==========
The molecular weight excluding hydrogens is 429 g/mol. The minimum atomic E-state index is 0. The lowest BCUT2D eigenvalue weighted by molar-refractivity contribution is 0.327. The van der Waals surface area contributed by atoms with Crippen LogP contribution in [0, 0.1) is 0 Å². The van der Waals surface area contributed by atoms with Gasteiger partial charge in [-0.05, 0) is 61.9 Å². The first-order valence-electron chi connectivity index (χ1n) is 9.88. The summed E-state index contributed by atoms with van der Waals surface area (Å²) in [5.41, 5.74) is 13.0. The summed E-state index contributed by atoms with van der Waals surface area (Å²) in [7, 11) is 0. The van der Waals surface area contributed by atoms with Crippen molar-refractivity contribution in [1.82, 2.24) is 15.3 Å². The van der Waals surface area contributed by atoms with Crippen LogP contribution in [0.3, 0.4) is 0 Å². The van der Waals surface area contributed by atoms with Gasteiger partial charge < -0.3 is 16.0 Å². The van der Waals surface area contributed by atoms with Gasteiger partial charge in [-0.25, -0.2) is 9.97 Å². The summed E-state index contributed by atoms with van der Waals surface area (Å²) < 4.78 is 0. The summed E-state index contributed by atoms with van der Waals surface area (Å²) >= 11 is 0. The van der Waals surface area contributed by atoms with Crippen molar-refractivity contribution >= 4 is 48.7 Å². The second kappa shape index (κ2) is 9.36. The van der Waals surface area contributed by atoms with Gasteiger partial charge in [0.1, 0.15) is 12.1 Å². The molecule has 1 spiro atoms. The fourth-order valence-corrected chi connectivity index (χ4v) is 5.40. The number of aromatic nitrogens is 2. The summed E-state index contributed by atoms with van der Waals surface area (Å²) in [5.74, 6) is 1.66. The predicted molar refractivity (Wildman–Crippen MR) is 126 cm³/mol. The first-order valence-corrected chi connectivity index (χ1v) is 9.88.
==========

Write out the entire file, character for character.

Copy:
The molecular weight excluding hydrogens is 429 g/mol. The minimum atomic E-state index is 0. The lowest BCUT2D eigenvalue weighted by molar-refractivity contribution is 0.327. The van der Waals surface area contributed by atoms with Crippen LogP contribution in [0, 0.1) is 0 Å². The van der Waals surface area contributed by atoms with Gasteiger partial charge in [-0.05, 0) is 61.9 Å². The first-order valence-electron chi connectivity index (χ1n) is 9.88. The summed E-state index contributed by atoms with van der Waals surface area (Å²) in [5.41, 5.74) is 13.0. The summed E-state index contributed by atoms with van der Waals surface area (Å²) in [7, 11) is 0. The van der Waals surface area contributed by atoms with Crippen molar-refractivity contribution in [1.82, 2.24) is 15.3 Å². The van der Waals surface area contributed by atoms with Crippen LogP contribution in [0.3, 0.4) is 0 Å². The van der Waals surface area contributed by atoms with Gasteiger partial charge < -0.3 is 16.0 Å². The van der Waals surface area contributed by atoms with Gasteiger partial charge in [-0.25, -0.2) is 9.97 Å². The summed E-state index contributed by atoms with van der Waals surface area (Å²) < 4.78 is 0. The summed E-state index contributed by atoms with van der Waals surface area (Å²) >= 11 is 0. The van der Waals surface area contributed by atoms with Crippen molar-refractivity contribution >= 4 is 48.7 Å². The second kappa shape index (κ2) is 9.36. The van der Waals surface area contributed by atoms with Gasteiger partial charge in [0.1, 0.15) is 12.1 Å². The molecule has 1 spiro atoms. The fourth-order valence-corrected chi connectivity index (χ4v) is 5.40. The number of aromatic nitrogens is 2. The summed E-state index contributed by atoms with van der Waals surface area (Å²) in [5.74, 6) is 1.66. The predicted molar refractivity (Wildman–Crippen MR) is 126 cm³/mol. The first-order valence-corrected chi connectivity index (χ1v) is 9.88.